MDE Confirms Major M-STEP Changes

On Thursday, the Michigan Department of Education (MDE) announced major changes to end-of-year testing, coming for the third time in six years. Join us in telling State Superintendent Brian Whiston and Governor Rick Snyder that students, teachers and parents need consistency – not more churn.

According to a 2017-2018 Guide to State Assessments, beginning this year, MDE has decided to end portions of the test designed to assess writing, critical thinking and problem-solving. Given the importance of writing, math, critical thinking and problem-solving in real-world success, the change seems short-sighted. It also appears to be inconsistent with the MDE’s “Top 10 in 10 Years” plan, which states that “Michigan must ensure that each and every child can read and do math, be a creative thinker and problem-solver, and be an informed, open-minded, and engaged citizen in our society.”

The change may also undermine accountability for student learning once again. That is because multiple years of consistent data is needed in order to reliably be used for thoughtful improvement systems. By changing the test content, the MDE is also expected to have to change the “cut scores” – which are used to determine whether a student is considered proficient. The MDE encountered criticism due to cut score tweaking in previous years.

Michigan has spent much of the last decade redoing our state assessment. If we hope to become a top ten education state, we need to stop the constant change in Michigan classrooms and give students and teachers the space to improve teaching and learning. Join us and tell the State Superintendent to stop this data churn!

Dream.  Never stop Dreaming. 

The following excerpt is from an October 23, 2017 blog post written by Jose L. Orozco, Community School Coordinator Supervisor at Kent School Services Network. Read the full post here.

As a high school counselor, there is no prouder moment than when you see the students that you have worked with for the past couple of years walk across that stage to be handed their high school diplomas.

However, I knew in the back of my mind that there were students in the graduating class whose futures were filled with uncertainty.

In particular, I still recall the incident of a high school senior coming into the high school after graduation and asking me to help him with an issue he was having with the college he was going to attend.

The student was a “Dreamer,” as we call undocumented immigrants brought to the United States as children, living here under the Deferred Action for Childhood Arrivals (DACA) program, now under threat.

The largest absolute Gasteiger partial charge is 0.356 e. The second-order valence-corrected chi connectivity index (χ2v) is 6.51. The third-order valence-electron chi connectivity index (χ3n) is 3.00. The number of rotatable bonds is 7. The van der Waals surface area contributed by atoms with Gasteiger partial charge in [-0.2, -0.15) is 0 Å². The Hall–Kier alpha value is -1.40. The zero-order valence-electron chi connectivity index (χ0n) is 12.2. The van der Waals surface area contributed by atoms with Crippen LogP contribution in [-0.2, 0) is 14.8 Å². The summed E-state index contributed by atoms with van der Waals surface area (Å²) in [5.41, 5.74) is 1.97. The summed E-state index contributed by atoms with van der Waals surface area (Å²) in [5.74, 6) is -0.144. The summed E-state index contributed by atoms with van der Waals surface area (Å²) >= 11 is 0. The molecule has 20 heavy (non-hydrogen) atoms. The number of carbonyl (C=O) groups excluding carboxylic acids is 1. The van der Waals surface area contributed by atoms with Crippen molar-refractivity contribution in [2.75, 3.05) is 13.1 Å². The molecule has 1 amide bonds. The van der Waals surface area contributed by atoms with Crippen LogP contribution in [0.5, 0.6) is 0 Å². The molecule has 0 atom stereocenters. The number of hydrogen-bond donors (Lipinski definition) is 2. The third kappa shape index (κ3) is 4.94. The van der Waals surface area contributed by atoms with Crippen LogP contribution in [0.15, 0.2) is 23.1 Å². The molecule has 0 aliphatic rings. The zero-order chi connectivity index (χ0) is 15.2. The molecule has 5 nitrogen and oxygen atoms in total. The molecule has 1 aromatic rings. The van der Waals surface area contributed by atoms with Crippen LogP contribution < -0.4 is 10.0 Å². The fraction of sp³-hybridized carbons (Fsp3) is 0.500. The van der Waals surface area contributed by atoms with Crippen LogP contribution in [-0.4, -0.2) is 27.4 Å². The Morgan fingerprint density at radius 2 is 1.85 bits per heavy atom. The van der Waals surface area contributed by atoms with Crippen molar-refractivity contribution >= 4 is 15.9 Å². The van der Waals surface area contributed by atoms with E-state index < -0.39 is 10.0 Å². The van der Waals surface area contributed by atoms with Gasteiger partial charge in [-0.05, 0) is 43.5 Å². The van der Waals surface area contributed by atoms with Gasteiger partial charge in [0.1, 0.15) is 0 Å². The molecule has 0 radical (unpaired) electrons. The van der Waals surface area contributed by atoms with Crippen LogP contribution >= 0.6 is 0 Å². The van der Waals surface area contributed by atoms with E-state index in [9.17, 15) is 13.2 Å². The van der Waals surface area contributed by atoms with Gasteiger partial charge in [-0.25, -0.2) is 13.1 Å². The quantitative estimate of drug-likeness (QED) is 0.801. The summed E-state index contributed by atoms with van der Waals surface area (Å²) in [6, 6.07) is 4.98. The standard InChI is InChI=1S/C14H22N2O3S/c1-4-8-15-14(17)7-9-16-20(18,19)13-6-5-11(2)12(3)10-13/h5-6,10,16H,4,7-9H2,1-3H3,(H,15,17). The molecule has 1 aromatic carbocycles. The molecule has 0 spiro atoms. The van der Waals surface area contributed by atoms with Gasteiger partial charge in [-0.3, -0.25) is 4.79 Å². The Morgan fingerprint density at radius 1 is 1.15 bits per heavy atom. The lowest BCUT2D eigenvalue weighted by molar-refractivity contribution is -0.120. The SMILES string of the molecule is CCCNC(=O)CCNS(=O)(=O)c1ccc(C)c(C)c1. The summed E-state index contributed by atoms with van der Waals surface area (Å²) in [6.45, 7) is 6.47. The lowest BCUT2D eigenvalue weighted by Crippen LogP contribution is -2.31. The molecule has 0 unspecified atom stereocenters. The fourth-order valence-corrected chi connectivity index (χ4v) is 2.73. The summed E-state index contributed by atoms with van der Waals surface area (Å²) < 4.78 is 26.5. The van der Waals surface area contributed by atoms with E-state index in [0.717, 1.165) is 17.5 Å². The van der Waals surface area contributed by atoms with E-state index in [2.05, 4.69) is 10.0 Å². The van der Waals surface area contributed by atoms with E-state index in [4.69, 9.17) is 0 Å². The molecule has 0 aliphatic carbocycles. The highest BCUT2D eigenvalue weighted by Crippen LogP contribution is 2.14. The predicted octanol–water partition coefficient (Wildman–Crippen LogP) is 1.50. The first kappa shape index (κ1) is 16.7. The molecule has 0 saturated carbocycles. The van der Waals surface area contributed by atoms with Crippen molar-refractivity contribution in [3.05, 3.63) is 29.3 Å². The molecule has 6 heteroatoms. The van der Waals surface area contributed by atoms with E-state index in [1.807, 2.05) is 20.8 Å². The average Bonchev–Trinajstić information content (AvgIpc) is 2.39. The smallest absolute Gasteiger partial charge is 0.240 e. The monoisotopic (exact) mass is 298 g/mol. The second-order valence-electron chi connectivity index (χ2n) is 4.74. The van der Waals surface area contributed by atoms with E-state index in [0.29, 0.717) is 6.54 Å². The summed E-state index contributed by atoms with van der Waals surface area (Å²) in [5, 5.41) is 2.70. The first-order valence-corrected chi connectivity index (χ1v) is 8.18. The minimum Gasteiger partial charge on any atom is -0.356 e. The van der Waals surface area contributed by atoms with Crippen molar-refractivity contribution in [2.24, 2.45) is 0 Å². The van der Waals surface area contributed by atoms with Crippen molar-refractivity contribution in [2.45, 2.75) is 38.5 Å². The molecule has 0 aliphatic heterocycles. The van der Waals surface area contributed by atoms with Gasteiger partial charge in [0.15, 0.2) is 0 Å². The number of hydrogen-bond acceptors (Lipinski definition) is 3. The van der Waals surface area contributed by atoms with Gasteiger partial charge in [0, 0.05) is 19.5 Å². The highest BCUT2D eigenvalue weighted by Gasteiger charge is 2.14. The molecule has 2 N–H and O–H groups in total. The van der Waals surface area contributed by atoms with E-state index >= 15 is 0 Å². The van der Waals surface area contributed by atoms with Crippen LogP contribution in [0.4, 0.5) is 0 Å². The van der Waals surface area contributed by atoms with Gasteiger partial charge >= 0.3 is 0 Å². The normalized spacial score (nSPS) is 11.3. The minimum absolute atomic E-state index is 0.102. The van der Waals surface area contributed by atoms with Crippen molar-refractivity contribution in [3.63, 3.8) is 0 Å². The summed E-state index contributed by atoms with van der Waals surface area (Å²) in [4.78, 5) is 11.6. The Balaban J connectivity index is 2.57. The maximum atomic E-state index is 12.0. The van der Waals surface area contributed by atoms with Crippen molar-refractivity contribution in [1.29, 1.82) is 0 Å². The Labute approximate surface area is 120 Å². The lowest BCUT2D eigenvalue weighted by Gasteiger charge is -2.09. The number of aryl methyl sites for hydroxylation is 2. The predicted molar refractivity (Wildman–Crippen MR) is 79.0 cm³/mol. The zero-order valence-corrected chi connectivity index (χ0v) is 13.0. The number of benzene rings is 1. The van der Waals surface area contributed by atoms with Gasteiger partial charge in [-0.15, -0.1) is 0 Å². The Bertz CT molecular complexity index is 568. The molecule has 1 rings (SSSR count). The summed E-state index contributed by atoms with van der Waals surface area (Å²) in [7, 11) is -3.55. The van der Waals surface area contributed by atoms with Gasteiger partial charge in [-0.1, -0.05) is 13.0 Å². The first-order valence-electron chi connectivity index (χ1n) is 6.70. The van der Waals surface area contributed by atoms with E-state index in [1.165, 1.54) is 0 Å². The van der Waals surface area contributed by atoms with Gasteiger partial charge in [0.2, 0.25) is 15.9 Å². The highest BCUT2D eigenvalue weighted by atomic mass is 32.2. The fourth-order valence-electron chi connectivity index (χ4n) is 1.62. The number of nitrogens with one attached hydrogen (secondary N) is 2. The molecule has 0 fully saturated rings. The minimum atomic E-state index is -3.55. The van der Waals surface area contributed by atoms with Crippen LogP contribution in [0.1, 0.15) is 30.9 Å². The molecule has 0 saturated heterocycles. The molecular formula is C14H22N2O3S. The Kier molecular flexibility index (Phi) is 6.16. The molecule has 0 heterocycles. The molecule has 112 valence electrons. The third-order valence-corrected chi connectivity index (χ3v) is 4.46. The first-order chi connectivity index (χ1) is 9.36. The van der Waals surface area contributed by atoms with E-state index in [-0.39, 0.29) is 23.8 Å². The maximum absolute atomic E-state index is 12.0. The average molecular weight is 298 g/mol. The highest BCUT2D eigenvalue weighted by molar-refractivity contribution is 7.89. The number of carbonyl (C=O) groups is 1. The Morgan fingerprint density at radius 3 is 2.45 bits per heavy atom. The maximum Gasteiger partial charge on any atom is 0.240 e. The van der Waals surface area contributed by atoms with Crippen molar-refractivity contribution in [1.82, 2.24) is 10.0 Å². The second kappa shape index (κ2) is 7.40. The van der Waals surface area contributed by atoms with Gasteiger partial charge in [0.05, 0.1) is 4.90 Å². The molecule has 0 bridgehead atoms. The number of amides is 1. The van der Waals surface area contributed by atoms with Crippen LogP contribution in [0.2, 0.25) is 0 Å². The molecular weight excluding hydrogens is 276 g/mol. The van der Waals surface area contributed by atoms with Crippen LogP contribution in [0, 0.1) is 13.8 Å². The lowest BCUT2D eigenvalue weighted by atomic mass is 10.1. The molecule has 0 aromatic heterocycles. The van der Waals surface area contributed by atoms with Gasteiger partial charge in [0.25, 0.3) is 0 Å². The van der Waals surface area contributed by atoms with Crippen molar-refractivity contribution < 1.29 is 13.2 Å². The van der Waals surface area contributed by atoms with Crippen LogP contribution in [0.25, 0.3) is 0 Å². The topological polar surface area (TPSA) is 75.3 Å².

By investing in the education of all of our students, we are investing in our future. The data is clear: these young people are making significant economic contributions to our country, and those will only grow if we encourage and support their educational ambitions. By pushing them out, we’re wasting a lot of talent and human potential that we desperately need in this country.

Read the full October 23 blog post here

Michigan can learn from top education states

The following article, by Brian Gutman, ran in the Detroit News on October 19 and is available here.

For nearly every group of students, Michigan’s public education system is simply not meeting the needs of students, and as a result, far too many Michigan students are not prepared to succeed after high school. Once an average state for educational performance, Michigan is now in the bottom 10 states for many measures.

We are past the point of recognizing there is a problem and need to focus on solutions.

So where do we start?

States across the country are showing how a commitment to improvement, attention to data and insistence on evidence-based practice and policies are improving outcomes for kids. Our students are just as capable as the students in Massachusetts, Tennessee and every other state. Now is the time for Michigan to follow the lead of those states and put our students first.

Click here for the full text of the article. 

Noteworthy News

Capital Update

House Workforce and Talent Development Committee meets today at 9:00am in room 326 of the House Office Building. AgendaHouse Bills 51395142, and 5145, regarding career and technical education.

House Education Reform Committee meets Thursday, October 26 at 9 a.m. in room 521 of the House Office Building. Agenda:

  • House Joint Resolution M (Kelly – R), which proposes a constitutional amendment to eliminate the state board of education, superintendent of public instruction and the state board for public community and junior colleges;
  • HB 5126 (Garcia – R), which would exclude certain law enforcement officers from prohibited seclusion and restraint practices in schools;
  • Senate Bill 574 (Hildenbrand), which would allow charter schools to receive revenue from enhancement millages – regional property taxes collected by an intermediate school district. Currently, these funds benefit local school districts but not charter schools. This bill passed the Michigan Senate last week.
  • HB 5157 (Hornberger – R), which would not permit schools that operate year-round or open before Labor Day to be in session on Mondays and Fridays in August.

Tweet of the Week

Column: Michigan can learn from top education states via @detroitnews @EdTrustMidwest